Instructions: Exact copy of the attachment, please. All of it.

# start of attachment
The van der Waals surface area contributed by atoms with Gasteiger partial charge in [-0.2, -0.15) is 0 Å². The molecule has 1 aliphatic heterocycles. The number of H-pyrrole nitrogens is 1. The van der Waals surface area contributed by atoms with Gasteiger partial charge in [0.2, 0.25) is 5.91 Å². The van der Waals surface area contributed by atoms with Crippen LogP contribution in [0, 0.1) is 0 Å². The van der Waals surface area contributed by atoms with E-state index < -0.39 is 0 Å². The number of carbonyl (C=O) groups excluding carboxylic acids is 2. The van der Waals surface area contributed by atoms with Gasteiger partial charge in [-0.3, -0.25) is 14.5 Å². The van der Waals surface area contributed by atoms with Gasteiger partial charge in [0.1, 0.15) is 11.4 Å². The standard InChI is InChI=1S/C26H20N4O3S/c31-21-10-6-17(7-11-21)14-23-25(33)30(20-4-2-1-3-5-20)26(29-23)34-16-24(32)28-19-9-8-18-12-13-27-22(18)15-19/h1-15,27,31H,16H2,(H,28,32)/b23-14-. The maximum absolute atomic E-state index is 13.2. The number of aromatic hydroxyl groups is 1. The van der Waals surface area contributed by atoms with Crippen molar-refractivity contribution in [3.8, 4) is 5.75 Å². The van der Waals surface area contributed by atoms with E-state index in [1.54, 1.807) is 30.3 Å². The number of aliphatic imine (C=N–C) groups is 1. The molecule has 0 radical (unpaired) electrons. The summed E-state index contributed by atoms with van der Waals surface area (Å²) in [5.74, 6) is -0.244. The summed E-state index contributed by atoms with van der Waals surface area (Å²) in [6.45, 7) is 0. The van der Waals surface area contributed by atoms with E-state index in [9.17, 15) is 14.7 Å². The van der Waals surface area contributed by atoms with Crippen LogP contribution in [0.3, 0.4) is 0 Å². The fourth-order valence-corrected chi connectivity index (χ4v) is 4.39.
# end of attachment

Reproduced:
The van der Waals surface area contributed by atoms with Gasteiger partial charge in [-0.2, -0.15) is 0 Å². The molecule has 1 aliphatic heterocycles. The number of H-pyrrole nitrogens is 1. The van der Waals surface area contributed by atoms with Gasteiger partial charge in [0.2, 0.25) is 5.91 Å². The van der Waals surface area contributed by atoms with Crippen LogP contribution in [0, 0.1) is 0 Å². The van der Waals surface area contributed by atoms with E-state index < -0.39 is 0 Å². The number of carbonyl (C=O) groups excluding carboxylic acids is 2. The van der Waals surface area contributed by atoms with Gasteiger partial charge in [-0.3, -0.25) is 14.5 Å². The van der Waals surface area contributed by atoms with Gasteiger partial charge in [0.1, 0.15) is 11.4 Å². The standard InChI is InChI=1S/C26H20N4O3S/c31-21-10-6-17(7-11-21)14-23-25(33)30(20-4-2-1-3-5-20)26(29-23)34-16-24(32)28-19-9-8-18-12-13-27-22(18)15-19/h1-15,27,31H,16H2,(H,28,32)/b23-14-. The maximum absolute atomic E-state index is 13.2. The number of aromatic hydroxyl groups is 1. The van der Waals surface area contributed by atoms with Crippen molar-refractivity contribution in [3.8, 4) is 5.75 Å². The van der Waals surface area contributed by atoms with E-state index in [1.54, 1.807) is 30.3 Å². The number of aliphatic imine (C=N–C) groups is 1. The molecule has 0 radical (unpaired) electrons. The summed E-state index contributed by atoms with van der Waals surface area (Å²) in [5.74, 6) is -0.244. The summed E-state index contributed by atoms with van der Waals surface area (Å²) in [6.45, 7) is 0. The van der Waals surface area contributed by atoms with E-state index in [9.17, 15) is 14.7 Å². The van der Waals surface area contributed by atoms with Crippen LogP contribution in [0.3, 0.4) is 0 Å². The fourth-order valence-corrected chi connectivity index (χ4v) is 4.39.